Jeremy Dixon quit a promising career in marketing 10 years ago to start a vegetarian cafe in New Zealand.
Today the self-trained chef is the bestselling author of four cookbooks that reflect a healthy Adventist diet.
“Suddenly people want to talk to you, and that’s given me a great opportunity to share the Seventh-day Adventist Church’s health message,” Dixon said.
His four “Revive Cafe Cookbooks” have sold 110,000 copies in just three years.
Dixon was recognized for his success on Saturday, March 21, by being presented with the most prestigious award of the annual Manifest Creative Arts Festival, organized by Adventist Media Network and the Avondale College of Higher Education on behalf of the Seventh-day Adventist Church’s South Pacific Division. He received the Gabe Reynaud Award, named after a pioneering Adventist filmmaker, for showing excellence in “faithful creativity.”
Not bad for a marketing executive who once sold healthy breakfast cereals like Weet-Bix for the Adventist-owned Sanitarium Health Food Company in Auckland, New Zealand.
Dixon quit his job to establish the first of his two vegetarian Revive Cafes in downtown Auckland in 2005.
He learned to cook to impress his girlfriend Verity, who later became his wife.
“I considered going to chef school,” he said. “But I found that most of the time I’d be cooking a lot of meat, unhealthy pastries, and desserts, matching wines, and making great-tasting unhealthy food. So I decided not to.”
Instead, Dixon spent six years learning how to work in the hospitality industry and experimenting with hundreds of dishes. He now knows the business intimately, having worked at various times as cook and chef and in front-of-house.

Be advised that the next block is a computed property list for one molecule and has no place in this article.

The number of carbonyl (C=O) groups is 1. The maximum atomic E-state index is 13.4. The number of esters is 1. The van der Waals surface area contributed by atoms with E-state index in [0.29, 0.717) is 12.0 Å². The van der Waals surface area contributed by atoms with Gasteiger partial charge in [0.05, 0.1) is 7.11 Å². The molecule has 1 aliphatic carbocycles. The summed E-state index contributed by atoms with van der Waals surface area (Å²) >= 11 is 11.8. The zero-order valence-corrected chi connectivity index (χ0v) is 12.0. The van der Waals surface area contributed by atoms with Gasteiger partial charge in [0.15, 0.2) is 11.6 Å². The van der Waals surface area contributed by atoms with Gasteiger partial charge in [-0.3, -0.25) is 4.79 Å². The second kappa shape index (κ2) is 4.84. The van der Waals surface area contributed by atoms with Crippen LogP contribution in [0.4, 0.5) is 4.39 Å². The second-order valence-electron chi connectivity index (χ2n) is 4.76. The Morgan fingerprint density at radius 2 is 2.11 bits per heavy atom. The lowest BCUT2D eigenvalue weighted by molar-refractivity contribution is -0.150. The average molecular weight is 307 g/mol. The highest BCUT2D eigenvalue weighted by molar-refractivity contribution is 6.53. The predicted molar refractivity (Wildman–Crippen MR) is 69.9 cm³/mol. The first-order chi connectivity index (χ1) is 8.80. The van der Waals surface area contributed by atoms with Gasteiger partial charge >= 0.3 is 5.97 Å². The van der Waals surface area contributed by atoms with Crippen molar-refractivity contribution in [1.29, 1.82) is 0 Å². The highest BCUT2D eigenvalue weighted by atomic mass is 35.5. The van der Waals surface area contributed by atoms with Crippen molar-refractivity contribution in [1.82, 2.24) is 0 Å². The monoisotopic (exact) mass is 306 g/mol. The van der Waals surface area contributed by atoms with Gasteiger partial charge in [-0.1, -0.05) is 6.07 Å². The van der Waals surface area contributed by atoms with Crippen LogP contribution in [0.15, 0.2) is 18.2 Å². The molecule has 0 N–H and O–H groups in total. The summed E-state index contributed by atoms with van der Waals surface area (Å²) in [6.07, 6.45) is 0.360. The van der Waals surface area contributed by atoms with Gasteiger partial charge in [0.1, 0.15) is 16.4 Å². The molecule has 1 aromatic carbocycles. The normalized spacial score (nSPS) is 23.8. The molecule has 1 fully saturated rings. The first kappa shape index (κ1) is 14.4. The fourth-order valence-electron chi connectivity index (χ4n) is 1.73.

“I’ve done it all,” he said.
The experience laid the foundation for his success as an author and photographer. Dixon illustrates every recipe in his books.
“I finally had the information and the creativity to publish a cookbook,” he said.
The popularity of the cookbooks has surprised Dixon.
“When I ordered my first print run of 4,000 books, I thought I might have them sitting in my garage for the next 20 years,” he said. “But I’ve realized people want to eat healthier but often find it difficult or expensive — and my books show people new recipes using easy-to-find whole foods.”
Dixon creates the new recipes by taking an existing “unhealthy” recipe and substituting whole-food ingredients to make a healthy recipe.
“Or I often just start with three random ingredients from my fridge or pantry and think, ‘How can I make this into a meal?’” he said. “There are often failures, but now I have a feel for what ingredients go together, I can usually make something delicious.”
That confidence comes in part from Dixon’s faith.
“God hasn’t just blessed my business by handing out success," he said. "He’s blessed it by giving me guidance and wisdom and pushing me through the difficult times."
His advice to other faithful-creative types: Be persistent.
“Creativity comes as a result of consistently doing something that will enable that creativity,” he said.
Here are two of Jeremy Dixon's favorite recipes from his latest book, "Revive Cafe Cookbook 4":